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South Africa has spent millions of dollars subsidizing articles in scam academic journals – Quartz (Sarah Wild | September 2017)0

Posted by Admin in on September 30, 2017
 

The South African government spent between 100 million rand ($7.7 million) and 300 million rand ($23 million) over a 10-year period in subsidies for articles published in predatory journals, according to a South African Journal of Science study.

Internationally, the academic world has seen a spike in the number of predatory journals.

These journals lure academics—often junior researchers—into paying to publish their findings in journals that have little to no peer review, are not recognized within their fields, and are a racket to make money out of open-access publishing.

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Also see ‘Dodgy’ articles in academic journals threatens integrity of South African science…
Also see The extent of South African authored articles in predatory journals…

 

Why Beall’s blacklist of predatory journals died – University World News (Paul Basken | September 2017)0

Posted by Admin in on September 25, 2017
 

Interesting back story to the end of the Beall’s list, but see Mark and Gary’s recent post in the Research Ethics Monthly as to why we probably shouldn’t have been relying upon it to make sound decisions.

Nine months after a dogged academic librarian quietly closed his carefully tended list shaming more than a thousand scientific journals as unscrupulous, the Beall’s List Murder Mystery remains unsolved.
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[This is an article from The Chronicle of Higher Education, America’s leading higher education publication. It is presented here under an agreement with University World News.] .

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Why, after toiling so hard for five years – and creating a resource cherished by scientists wary of exploitative publishers – did the University of Colorado at Denver’s Jeffrey Beall abruptly give it all up? Who, or what, forced his hand?
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(China) Hospital Director Accused of Plagiarizing Students’ Work – Sixth Tone (Fan Yiying | August 2017)0

Posted by Admin in on September 23, 2017
 

Prominent oncologist thanked the two students whose theses he is suspected of copying for their ‘help and support’ in his research.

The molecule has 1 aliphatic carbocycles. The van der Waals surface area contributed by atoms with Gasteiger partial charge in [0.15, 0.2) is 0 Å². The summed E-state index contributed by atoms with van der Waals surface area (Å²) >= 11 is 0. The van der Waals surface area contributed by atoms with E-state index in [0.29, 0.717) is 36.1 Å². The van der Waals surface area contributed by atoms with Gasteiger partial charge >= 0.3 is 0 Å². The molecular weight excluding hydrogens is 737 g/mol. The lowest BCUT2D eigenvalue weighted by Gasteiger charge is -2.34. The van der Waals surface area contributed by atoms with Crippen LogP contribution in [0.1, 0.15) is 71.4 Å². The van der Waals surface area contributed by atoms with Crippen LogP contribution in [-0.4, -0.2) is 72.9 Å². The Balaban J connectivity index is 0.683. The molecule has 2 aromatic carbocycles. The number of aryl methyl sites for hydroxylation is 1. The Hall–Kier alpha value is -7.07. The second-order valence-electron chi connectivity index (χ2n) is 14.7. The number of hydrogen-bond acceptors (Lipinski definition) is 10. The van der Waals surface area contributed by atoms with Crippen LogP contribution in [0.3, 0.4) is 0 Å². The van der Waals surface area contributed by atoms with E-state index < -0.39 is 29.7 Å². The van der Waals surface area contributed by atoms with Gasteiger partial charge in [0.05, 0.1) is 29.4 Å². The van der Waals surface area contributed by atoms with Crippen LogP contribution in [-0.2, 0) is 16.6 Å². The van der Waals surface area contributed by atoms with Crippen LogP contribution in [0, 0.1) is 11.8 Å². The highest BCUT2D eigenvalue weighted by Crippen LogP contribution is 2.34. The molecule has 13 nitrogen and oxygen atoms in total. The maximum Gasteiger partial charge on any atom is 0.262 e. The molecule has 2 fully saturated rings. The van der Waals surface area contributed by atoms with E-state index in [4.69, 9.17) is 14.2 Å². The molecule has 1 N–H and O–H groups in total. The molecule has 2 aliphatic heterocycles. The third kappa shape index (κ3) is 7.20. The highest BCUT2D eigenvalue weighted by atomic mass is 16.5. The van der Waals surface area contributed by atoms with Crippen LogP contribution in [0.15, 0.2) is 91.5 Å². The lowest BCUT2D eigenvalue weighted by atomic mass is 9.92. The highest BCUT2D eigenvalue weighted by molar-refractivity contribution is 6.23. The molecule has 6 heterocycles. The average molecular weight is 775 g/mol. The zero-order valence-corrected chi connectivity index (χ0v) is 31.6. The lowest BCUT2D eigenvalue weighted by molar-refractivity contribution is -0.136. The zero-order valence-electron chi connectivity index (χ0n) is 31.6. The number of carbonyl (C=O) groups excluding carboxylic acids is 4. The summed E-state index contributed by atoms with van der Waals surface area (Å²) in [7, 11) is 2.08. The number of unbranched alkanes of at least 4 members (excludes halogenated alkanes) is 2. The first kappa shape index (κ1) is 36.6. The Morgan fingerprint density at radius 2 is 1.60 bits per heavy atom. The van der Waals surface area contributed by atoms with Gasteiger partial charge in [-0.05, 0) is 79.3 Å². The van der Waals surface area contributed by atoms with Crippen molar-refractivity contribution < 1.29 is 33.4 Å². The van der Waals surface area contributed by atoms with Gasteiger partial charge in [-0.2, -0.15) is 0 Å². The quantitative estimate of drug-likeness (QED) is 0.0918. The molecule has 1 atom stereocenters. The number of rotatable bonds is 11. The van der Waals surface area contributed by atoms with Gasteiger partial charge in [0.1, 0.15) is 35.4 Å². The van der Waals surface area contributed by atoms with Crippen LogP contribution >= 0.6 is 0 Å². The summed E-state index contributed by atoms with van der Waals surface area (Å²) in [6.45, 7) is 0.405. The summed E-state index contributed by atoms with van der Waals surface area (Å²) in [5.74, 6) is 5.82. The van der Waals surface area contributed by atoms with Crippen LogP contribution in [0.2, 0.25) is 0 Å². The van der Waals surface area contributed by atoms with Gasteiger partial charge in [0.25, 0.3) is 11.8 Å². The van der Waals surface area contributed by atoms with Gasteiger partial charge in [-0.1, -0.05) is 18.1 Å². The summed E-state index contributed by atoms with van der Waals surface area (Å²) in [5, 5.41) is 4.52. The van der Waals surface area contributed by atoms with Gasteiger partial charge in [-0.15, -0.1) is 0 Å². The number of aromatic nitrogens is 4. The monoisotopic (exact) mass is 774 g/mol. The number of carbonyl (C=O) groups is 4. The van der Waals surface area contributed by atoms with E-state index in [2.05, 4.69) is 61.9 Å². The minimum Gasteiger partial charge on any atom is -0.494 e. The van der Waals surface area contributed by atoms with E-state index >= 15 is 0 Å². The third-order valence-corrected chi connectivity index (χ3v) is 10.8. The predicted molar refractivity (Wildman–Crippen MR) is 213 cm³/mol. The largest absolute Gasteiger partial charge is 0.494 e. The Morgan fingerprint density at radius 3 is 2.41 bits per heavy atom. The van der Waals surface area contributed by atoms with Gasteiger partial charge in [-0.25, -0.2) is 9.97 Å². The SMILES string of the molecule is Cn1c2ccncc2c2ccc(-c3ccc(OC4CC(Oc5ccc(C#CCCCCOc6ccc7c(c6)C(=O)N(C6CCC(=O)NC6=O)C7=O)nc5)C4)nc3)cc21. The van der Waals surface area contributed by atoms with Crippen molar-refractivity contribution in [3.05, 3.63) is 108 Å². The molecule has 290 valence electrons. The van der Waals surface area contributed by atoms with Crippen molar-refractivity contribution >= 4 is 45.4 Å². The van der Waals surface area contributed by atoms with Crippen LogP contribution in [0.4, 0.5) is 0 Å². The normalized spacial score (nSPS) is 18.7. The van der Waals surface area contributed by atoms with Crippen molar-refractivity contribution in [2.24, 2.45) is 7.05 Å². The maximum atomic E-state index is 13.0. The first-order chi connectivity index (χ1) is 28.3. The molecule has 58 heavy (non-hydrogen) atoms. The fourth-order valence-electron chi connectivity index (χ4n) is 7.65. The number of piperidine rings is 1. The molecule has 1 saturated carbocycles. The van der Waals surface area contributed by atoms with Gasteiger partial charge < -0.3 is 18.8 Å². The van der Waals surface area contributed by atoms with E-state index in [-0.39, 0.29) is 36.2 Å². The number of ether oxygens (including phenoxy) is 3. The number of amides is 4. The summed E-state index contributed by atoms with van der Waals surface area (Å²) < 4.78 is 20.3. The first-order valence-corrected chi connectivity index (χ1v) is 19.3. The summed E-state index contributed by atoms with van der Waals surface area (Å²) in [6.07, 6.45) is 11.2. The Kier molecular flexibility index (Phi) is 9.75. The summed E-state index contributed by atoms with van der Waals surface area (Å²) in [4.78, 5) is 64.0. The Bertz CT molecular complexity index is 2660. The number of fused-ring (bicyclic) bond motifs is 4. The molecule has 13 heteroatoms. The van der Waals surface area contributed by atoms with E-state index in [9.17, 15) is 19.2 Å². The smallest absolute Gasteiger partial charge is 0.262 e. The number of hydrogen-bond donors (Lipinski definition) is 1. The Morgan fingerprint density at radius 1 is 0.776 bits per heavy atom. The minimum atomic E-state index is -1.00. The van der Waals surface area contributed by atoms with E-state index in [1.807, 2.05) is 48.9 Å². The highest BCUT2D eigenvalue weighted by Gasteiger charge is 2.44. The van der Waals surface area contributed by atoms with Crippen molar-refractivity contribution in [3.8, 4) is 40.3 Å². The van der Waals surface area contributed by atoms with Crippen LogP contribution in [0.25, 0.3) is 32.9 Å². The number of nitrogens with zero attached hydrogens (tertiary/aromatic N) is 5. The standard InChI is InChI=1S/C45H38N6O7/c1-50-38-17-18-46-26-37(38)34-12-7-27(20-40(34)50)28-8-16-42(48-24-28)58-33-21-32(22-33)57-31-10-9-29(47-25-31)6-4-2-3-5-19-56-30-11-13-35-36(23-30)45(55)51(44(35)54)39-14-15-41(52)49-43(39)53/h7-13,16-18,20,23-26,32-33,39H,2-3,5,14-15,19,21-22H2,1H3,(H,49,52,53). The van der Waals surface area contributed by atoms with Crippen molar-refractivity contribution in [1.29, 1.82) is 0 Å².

A hospital director in eastern China has been accused of plagiarizing his students’ papers for his own doctoral dissertation, Beijing-based newspaper China Youth Daily reported Thursday.

Cai Jianchun, a prominent oncologist, holds the titles of director of Xiamen University-affiliated Zhongshan Hospital and executive vice president of the university’s medical school. He is also a recipient of the country’s highest medical research award for significant contributions to the medical field, for which he now receives a special grant from the State Council, China’s cabinet.

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Two in 100 clinical trials in eight major journals likely contain inaccurate data: Study – Retraction Watch (Ivan Oransky | June 2017)0

Posted by Admin in on September 22, 2017
 

A sweeping analysis of more than 5,000 papers in eight leading medical journals has found compelling evidence of suspect data in roughly 2% of randomized controlled clinical trials in those journals.

This is not the first time such an observation has been made and it probably won’t be the last. Distorted evidence is a cause for concern when it leads to poor (or even dangerous decision making), but we’re left wondering if we need to try to gather such observations into an omnibus and footnoted a single item in the Resource Library. What do you think? Drop us a line (gary.allen@ahrecs.com) and let us know what you think. This report does highlight the importance for clinical decision making of being well-read on a topic rather than relying on a small sample of articles supporting a treatment.

Although the analysis, by John Carlisle, an anesthetist in the United Kingdom, could not determine whether the concerning data were tainted by misconduct or sloppiness, it suggests that editors of the journals have some investigating to do. Of the 98 studies identified by the method, only 16 have already been retracted. [See update at end.] .
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The types of studies analyzed — randomized controlled clinical trials — are considered the gold standard of medical evidence, and tend to be the basis for drug approvals and changes in clinical practice. Carlisle, according to an 
editorial by John Loadsman and Tim McCulloch accompanying the new study published today in Anesthesia,

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